Back to School!
As summer comes to a close, many of us are preparing to send our children back-to school. It’s common to experience “the jitters” as we adjust to a new daily routine, but that anxiety can be enhanced if you’re sending a loved one in the midst of eating disorder treatment to a college far from (or even close to!) home.
No matter how confident you and your child feel in their recovery, the unexpected changes of this transition can be triggering. To make matters more difficult, research has found that disordered eating tends to “increase during the first year of college and is predicted by prospective dietary restraint and concerns about weight gain.” Here are some tips to help you and your young adult understand and prepare for the challenges ahead:
- Meet with your treatment team and discuss your continuation of care. Remember that it’s easier to start with too much guidance and structure than to add it back in after getting off track.
- Discuss possible triggers so you’re not surprised if/when they show up. Develop coping mechanisms so you’re ready to handle these situations in a safe and healthy manner.
- Make time for self-care! Find some activities to help you handle stress, like meditation and journaling, hiking on a nearby trail, or attending yoga class.
- Work with your dietitian to discuss meal options. Make a plan for regular meals and snacks that nourish your body.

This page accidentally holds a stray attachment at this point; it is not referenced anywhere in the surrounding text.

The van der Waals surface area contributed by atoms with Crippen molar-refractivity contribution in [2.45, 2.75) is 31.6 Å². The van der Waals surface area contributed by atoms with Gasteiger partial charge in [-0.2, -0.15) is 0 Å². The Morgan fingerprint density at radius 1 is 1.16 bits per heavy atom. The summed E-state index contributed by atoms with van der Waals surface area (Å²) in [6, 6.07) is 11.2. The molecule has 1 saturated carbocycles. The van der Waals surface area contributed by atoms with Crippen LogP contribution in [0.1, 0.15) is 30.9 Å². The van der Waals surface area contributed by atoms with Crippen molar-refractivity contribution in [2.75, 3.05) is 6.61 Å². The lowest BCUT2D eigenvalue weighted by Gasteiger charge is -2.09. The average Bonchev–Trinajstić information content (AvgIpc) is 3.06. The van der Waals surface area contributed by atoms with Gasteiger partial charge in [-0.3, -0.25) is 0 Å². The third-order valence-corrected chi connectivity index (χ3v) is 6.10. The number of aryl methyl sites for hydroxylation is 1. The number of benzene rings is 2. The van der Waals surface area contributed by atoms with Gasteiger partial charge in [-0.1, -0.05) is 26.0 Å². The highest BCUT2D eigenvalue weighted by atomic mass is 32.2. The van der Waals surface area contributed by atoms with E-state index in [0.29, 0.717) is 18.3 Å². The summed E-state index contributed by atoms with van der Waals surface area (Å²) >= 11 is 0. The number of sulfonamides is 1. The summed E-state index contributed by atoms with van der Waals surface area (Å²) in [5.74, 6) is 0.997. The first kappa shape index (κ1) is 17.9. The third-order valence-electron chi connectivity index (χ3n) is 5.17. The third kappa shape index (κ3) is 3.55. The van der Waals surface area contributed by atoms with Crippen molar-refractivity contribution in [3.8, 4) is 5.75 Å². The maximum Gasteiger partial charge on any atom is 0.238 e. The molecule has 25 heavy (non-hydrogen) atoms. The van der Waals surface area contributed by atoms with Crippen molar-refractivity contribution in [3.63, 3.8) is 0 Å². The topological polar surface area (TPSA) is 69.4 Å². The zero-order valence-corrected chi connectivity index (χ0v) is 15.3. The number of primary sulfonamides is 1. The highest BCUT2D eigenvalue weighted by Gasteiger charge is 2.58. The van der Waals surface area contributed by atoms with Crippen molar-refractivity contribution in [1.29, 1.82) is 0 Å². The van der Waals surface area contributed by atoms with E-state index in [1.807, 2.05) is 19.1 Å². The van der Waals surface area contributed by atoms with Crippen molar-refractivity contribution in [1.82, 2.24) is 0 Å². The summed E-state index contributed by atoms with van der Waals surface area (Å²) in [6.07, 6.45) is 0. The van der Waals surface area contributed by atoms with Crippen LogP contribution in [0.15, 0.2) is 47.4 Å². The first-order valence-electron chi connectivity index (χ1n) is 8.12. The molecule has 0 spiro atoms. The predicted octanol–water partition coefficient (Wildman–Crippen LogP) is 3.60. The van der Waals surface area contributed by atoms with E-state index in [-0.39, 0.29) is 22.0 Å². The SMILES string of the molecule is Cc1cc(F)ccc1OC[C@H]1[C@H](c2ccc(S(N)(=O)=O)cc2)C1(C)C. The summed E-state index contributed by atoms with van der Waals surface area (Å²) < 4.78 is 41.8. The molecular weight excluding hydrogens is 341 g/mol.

Eating disorder recovery must be maintained, particularly during major life changes like college. Taking these precautions ensures that your loved one can thrive during this new chapter in their life!
Frequently Asked Questions
What can you do to support a loved one with an eating disorder?
Learn as much as possible about eating disorders so you understand what you are dealing with. Educating yourself will help you know what questions to ask to choose the appropriate solutions-oriented treatment for your loved one.
What are some clues that your child could be struggling?
They may sit at the table with you and say they ate at a friend’s house or they will take dinner to their room. Other signs include — going to the bathroom often, especially after eating, excessive exercise, slipping grades, social isolation, behavior change, hair falling out, skin changes, sullenness, and food rituals.
How do we not neglect our other children?
Make a conscious choice that the eating disorder will not be in control of the household. Choose to make time for the other children, even if it means finding others to be with your ill child.